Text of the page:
Healthcare experts in the U.K. have decided to administer dexamethasone, a steroid treatment to seriously ill Coronavirus patients, claiming it as a breakthrough to help reduce the death toll of the ongoing global pandemic, though the same drug failed to yield good results and was proved uncertain for sore throat just three years ago.
Recently, researchers led by a team from the University of Oxford administered the widely available steroid dexamethasone to more than 2,000 severely ill Coronavirus patients, which included those who could only breathe with the help of a ventilator. Later, they found that dexamethasone reduced deaths by 35 percent.
Steroid Treatment: Role of Dexamethasone
Peter Horby, professor of Emerging Infectious Diseases in the Nuffield Department of Medicine, University of Oxford said that the steroid is the first drug that improved survival in Coronavirus and results are "extremely promising." He added, "Dexamethasone is inexpensive, on the shelf, and can be used immediately to save lives worldwide." Meanwhile, U.K. Health Secretary Matt Hancock said that the Coronavirus patients would start to receive the drug immediately.
The steroid drug is the part of the world's biggest trial testing existing treatments to determine whether it will work against the SARS-CoV-2. The researchers claimed that if the steroid had been used to treat patients in the U.K. from the start of the pandemic, up to 5,000 lives could have been saved. They also claimed that it could be of huge benefit in poorer countries with high numbers of infection cases.
The WHO head Tedros Adhanom Ghebreyesus congratulated the University of Oxford and the Government of the U.K. for the new finding using steroid medication and appreciated the contribution of hospitals and patients while addressing dexamethasone as a "lifesaving scientific breakthrough."
2017 Study Shows a Different Scenario
To know more about the use of this drug and its effectiveness, it is necessary to take look at an earlier study where researchers used dexamethasone, which is a type of corticosteroid medication, to cure sore throat which is also a particular symptom of Coronavirus. As per the results published by JAMA, it is claimed that the acute sore throat is one of the most common symptoms among patients visiting the primary care centers.
The study, published in 2017, showed that a single capsule of the dexamethasone didn't increase the likelihood of complete symptom resolution after 24 hours, but more patients reported feeling completely better after 48 hours, indicating the role of steroids to treat sore throats as uncertain, said the team.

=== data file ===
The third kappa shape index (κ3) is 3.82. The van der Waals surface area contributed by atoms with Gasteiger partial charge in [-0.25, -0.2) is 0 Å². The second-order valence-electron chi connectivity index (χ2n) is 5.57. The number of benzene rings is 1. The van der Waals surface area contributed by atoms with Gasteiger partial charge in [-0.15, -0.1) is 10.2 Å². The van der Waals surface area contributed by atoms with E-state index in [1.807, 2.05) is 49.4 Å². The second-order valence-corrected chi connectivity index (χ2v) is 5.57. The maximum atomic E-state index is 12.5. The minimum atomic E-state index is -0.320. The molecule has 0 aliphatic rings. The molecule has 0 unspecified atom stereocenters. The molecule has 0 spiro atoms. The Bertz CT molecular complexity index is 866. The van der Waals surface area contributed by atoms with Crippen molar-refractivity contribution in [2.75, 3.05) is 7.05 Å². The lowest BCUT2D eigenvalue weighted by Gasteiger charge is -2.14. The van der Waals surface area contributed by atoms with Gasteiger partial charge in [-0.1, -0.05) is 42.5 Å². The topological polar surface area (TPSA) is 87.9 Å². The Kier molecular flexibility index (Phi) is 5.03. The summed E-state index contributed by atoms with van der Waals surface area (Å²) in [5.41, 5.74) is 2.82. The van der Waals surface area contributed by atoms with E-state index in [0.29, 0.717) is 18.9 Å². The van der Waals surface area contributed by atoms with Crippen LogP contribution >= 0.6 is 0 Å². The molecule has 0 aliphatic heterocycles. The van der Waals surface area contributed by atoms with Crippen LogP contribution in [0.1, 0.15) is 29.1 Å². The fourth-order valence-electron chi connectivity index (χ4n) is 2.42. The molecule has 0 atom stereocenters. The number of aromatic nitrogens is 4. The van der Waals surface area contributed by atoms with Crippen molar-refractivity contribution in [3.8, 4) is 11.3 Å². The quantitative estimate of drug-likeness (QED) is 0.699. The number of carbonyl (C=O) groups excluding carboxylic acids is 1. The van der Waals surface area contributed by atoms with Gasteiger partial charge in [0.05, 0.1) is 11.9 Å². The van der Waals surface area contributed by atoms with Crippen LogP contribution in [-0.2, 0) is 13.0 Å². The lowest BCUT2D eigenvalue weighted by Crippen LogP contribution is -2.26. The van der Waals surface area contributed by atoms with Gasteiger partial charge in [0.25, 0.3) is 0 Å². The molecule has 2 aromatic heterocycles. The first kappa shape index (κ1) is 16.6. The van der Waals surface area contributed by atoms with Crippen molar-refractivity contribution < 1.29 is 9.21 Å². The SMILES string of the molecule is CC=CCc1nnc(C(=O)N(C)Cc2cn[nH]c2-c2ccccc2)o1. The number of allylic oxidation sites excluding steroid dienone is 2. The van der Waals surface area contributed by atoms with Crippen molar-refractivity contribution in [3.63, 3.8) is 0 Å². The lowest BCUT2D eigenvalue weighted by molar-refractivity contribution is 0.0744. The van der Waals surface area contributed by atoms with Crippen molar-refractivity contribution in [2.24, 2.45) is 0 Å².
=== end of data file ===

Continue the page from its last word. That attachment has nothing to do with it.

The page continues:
Under this experiment, Gail Hayward of the University of Oxford and his colleagues randomly assigned adults with a sore throat to provide each participant with a single oral dose of 10 mg of dexamethasone or placebo. The trial was conducted in 42 family practices in South and West England, involving 565 eligible randomized participants.
Among all these participants (median age, 34 years), 288 people received the steroid drug, while 277 were given the placebo. The researchers then found that at 24 hours, participants receiving dexamethasone drug were not more likely than those receiving placebo to have complete symptom resolution. They also noticed that the results were similar among those who were not offered an antibiotic prescription and those who were offered a delayed antibiotic prescription.
However, at 48 hours, more participants who received the steroid drug than placebo -- 35 percent versus 27 percent -- had complete symptom resolution which was also observed in patients not offered delayed antibiotics. But as per the researchers, they did not find any significant difference in other outcomes such as days missed from work or school and adverse events.
The study author noted that corticosteroids may have clinical benefits in addition to antibiotics for severe sore throat, for example, to reduce hospital admissions of those patients who are unable to swallow fluids or medications.
2012 Study on Children
Corticosteroids are often given to children undergoing tonsillectomy to reduce postoperative nausea and vomiting; but a 2012 research paper had suggested that corticosteroids may increase the risk of hemorrhage during and after surgery.
The study published in the September 26 issue of JAMA, suggested that a single dose of intraoperative dexamethasone significantly increased post-tonsillectomy hemorrhage events. "In light of these findings, there is a need to reassess the safety profile for dexamethasone when used during tonsillectomy," the authors wrote based on the findings of their study conducted between July 2010 and December 2011 with 14-day follow-up. "Increased subjective (level 1) bleeding events caused by dexamethasone could not be excluded because the noninferiority threshold of 5 percent was crossed," the authors wrote.